His kinsmen Fabre, 58, who became a bishop in New Orleans in 2006, has played a similar role in the episcopacy. He has been chair of the US bishops’ Ad Hoc Committee Against Racism since 2018, spanning nearly the entirety of the ongoing US racial reckoning. The committee was formed in 2017, and Fabre had headed Houma-Thibodaux since 2013. Ricard is among the committee consultants.
Even in transition, Fabre's work has not stalled. Within weeks of his appointment to Louisville, he was found on the Gloria Purvis Podcast, discussing “wokeness”, synodality as a response to racism, and the need for Black Catholics to embrace their own righteous anger at injustice.
It has often been the task of the nation’s Black Catholic bishops to speak out on matters of injustice, and Fabre was perhaps the first to have an individual role formalized in such a crucial time of national introspection. He was certainly the first to singularly lead the release of a USCCB pastoral letter on racism, with 2018’s “Open Wide Our Hearts”. (The Black bishops had released their own letter in 1984, on Black Catholic evangelization.)
I must admit: I have been critical of Fabre at times, as a rowdy convert who expected a certain umph from such a committee head, a bullish quality that might put the fear of God in a racist—not just His love. This quality is hard to put a finger on. A kind of je ne said quoi, as a Creole might say.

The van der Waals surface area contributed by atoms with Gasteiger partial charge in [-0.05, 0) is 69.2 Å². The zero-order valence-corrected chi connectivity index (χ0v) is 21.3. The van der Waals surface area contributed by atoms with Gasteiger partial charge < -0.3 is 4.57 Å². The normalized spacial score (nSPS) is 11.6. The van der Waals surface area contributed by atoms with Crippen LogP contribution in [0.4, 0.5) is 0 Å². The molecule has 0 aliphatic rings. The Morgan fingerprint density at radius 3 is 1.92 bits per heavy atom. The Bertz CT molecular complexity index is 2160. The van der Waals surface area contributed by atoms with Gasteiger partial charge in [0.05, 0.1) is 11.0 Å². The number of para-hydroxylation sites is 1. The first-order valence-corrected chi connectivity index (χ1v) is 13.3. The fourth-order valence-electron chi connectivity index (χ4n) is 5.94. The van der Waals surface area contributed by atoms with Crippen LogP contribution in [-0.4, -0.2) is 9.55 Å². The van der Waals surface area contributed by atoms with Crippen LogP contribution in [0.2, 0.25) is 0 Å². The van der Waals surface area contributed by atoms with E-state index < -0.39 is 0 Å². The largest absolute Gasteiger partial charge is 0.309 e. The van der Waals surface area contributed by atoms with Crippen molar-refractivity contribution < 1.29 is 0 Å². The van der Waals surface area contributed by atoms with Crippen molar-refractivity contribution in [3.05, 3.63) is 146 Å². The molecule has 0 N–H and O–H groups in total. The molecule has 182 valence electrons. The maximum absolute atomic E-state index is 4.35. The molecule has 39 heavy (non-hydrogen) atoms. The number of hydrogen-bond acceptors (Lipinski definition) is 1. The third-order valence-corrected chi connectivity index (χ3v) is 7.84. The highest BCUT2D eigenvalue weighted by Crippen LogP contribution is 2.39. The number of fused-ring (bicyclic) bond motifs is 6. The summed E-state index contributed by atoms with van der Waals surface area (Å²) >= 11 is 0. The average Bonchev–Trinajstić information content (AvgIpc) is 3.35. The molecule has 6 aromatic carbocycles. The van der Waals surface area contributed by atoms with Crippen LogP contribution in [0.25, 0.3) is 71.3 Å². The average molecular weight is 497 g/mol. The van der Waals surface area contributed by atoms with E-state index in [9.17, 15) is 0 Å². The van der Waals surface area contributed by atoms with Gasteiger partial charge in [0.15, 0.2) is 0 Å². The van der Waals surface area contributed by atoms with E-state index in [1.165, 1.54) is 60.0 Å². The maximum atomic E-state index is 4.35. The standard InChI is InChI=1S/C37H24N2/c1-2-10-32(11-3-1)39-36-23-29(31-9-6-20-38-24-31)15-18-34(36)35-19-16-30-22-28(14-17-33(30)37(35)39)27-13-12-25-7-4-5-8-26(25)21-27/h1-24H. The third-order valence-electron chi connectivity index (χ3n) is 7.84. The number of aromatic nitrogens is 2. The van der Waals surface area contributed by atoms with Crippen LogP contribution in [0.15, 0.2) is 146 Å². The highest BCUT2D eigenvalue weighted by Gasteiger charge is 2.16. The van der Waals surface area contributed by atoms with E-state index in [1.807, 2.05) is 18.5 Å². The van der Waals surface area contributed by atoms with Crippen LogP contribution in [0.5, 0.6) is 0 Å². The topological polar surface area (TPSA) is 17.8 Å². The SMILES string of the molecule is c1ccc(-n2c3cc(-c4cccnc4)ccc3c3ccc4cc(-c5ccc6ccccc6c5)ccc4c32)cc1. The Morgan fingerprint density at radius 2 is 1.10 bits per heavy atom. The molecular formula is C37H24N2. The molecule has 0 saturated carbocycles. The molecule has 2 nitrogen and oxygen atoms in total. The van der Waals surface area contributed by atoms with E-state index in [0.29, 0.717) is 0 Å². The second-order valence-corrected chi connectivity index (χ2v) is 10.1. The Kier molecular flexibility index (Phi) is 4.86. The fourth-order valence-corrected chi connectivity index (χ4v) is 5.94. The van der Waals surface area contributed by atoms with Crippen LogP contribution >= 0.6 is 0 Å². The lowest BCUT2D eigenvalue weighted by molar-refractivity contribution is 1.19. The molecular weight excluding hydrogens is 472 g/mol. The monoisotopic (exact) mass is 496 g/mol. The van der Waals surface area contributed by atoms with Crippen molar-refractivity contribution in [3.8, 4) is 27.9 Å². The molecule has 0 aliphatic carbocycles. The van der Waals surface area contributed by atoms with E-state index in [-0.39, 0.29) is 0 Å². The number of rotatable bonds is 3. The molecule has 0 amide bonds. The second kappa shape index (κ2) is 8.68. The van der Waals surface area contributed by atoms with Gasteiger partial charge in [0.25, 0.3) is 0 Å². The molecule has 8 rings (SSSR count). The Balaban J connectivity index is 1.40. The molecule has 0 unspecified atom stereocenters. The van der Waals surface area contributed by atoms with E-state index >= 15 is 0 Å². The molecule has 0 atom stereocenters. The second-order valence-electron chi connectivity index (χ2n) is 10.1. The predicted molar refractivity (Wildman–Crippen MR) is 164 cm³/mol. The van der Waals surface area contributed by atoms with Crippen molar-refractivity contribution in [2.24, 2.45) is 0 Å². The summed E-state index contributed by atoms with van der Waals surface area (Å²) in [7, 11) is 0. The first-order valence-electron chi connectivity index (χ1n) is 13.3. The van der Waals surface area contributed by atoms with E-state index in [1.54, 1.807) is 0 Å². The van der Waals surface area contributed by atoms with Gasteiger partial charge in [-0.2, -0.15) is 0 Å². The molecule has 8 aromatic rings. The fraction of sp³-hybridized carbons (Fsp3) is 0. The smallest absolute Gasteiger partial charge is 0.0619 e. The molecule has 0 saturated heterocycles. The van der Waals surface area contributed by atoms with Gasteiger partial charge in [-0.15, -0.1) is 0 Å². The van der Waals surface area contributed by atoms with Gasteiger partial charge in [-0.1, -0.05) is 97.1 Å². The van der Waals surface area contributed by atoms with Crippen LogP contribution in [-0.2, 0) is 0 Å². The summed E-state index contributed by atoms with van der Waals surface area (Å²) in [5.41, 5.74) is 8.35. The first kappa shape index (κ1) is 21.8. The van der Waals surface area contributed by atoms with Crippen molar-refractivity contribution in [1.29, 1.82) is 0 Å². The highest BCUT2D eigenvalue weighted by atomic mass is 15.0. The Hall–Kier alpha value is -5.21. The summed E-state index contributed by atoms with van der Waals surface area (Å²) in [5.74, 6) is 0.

Fabre is a soft-spoken man, and yet powerful all the same. Gentle in his speech, but precise in his wording. I might still prefer a harsher tone when I hear someone speak on matters of justice and Black freedom, but does that mean it is the only way?
My own bishop, Wilton Gregory, the only sitting African-American archbishop and the nation’s first Black cardinal (also one of the “original 10”), is similarly reserved in his speech, but I have been nothing but impressed with his willingness to speak out on various issues, including now on the War in Ukraine.
My former auxiliary bishop, Fernand Cheri III, OFM—among the newer crop of Black prelates, like Fabre—is known much more for a booming speech and presence. He, like Ricard, Fabre, and several Black bishops before them, fills the role of the prophetic Creole, filled with all the fire of South Louisiana, but he does so with his own style and passion.
Must I pick and choose? Or is there something in the meta-office of “Black bishop” that in itself is crucial—a position that must be honored for what it is, filled by men who vary in their personae but unite in their advocacy for their people?
And so now, on the eve of history, I find myself wondering: what kind of Black Catholic will I be, in response to such an auspicious moment? Overly critical? Full of unreasonable expectations? Or is it my role instead to pray for and support a man departing his cultural homeland to lead a flock far removed from the Deep South, and in need of its own kind of care and advocacy?
I think the answer is clear enough. May God give us all the wisdom to embrace it.
Nate Tinner-Williams is co-founder and editor of Black Catholic Messenger, a seminarian with the Josephites, and a ThM student with the Institute for Black Catholic Studies at Xavier University of Louisiana (XULA).